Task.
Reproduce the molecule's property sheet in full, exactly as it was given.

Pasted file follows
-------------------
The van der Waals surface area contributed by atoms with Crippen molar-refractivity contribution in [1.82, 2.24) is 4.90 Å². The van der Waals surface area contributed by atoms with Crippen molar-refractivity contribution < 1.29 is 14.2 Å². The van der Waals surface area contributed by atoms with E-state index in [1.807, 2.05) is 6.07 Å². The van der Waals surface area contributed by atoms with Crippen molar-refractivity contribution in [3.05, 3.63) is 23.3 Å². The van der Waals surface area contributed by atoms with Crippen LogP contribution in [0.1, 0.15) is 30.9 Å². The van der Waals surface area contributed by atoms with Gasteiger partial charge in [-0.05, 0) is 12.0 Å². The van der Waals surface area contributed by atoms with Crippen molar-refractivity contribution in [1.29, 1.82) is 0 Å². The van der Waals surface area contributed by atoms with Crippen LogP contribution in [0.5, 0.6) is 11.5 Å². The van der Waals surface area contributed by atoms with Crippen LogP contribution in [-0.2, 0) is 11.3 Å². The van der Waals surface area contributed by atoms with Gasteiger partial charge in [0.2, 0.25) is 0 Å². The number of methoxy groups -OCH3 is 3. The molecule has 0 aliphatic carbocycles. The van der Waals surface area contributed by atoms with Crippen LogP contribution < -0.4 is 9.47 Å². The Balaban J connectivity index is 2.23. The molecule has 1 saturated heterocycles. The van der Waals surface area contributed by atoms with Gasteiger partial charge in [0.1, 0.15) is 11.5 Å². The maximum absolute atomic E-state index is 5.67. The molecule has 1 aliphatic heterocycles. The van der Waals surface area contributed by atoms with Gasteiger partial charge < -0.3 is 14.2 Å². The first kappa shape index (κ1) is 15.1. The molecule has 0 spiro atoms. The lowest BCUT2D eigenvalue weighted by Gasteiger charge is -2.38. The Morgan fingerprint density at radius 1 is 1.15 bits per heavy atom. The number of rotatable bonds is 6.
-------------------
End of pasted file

The van der Waals surface area contributed by atoms with Crippen molar-refractivity contribution in [1.82, 2.24) is 4.90 Å². The van der Waals surface area contributed by atoms with Crippen molar-refractivity contribution < 1.29 is 14.2 Å². The van der Waals surface area contributed by atoms with E-state index in [1.807, 2.05) is 6.07 Å². The van der Waals surface area contributed by atoms with Crippen molar-refractivity contribution in [3.05, 3.63) is 23.3 Å². The van der Waals surface area contributed by atoms with Crippen LogP contribution in [0.1, 0.15) is 30.9 Å². The van der Waals surface area contributed by atoms with Gasteiger partial charge in [-0.05, 0) is 12.0 Å². The van der Waals surface area contributed by atoms with Crippen molar-refractivity contribution in [1.29, 1.82) is 0 Å². The van der Waals surface area contributed by atoms with Crippen LogP contribution in [0.5, 0.6) is 11.5 Å². The van der Waals surface area contributed by atoms with Crippen LogP contribution in [-0.2, 0) is 11.3 Å². The van der Waals surface area contributed by atoms with Gasteiger partial charge in [0.2, 0.25) is 0 Å². The number of methoxy groups -OCH3 is 3. The molecule has 0 aliphatic carbocycles. The van der Waals surface area contributed by atoms with Crippen LogP contribution < -0.4 is 9.47 Å². The Balaban J connectivity index is 2.23. The molecule has 1 saturated heterocycles. The van der Waals surface area contributed by atoms with Gasteiger partial charge in [0.1, 0.15) is 11.5 Å². The maximum absolute atomic E-state index is 5.67. The molecule has 1 aliphatic heterocycles. The van der Waals surface area contributed by atoms with Gasteiger partial charge < -0.3 is 14.2 Å². The first kappa shape index (κ1) is 15.1. The molecule has 0 spiro atoms. The lowest BCUT2D eigenvalue weighted by Gasteiger charge is -2.38. The Morgan fingerprint density at radius 1 is 1.15 bits per heavy atom. The number of rotatable bonds is 6.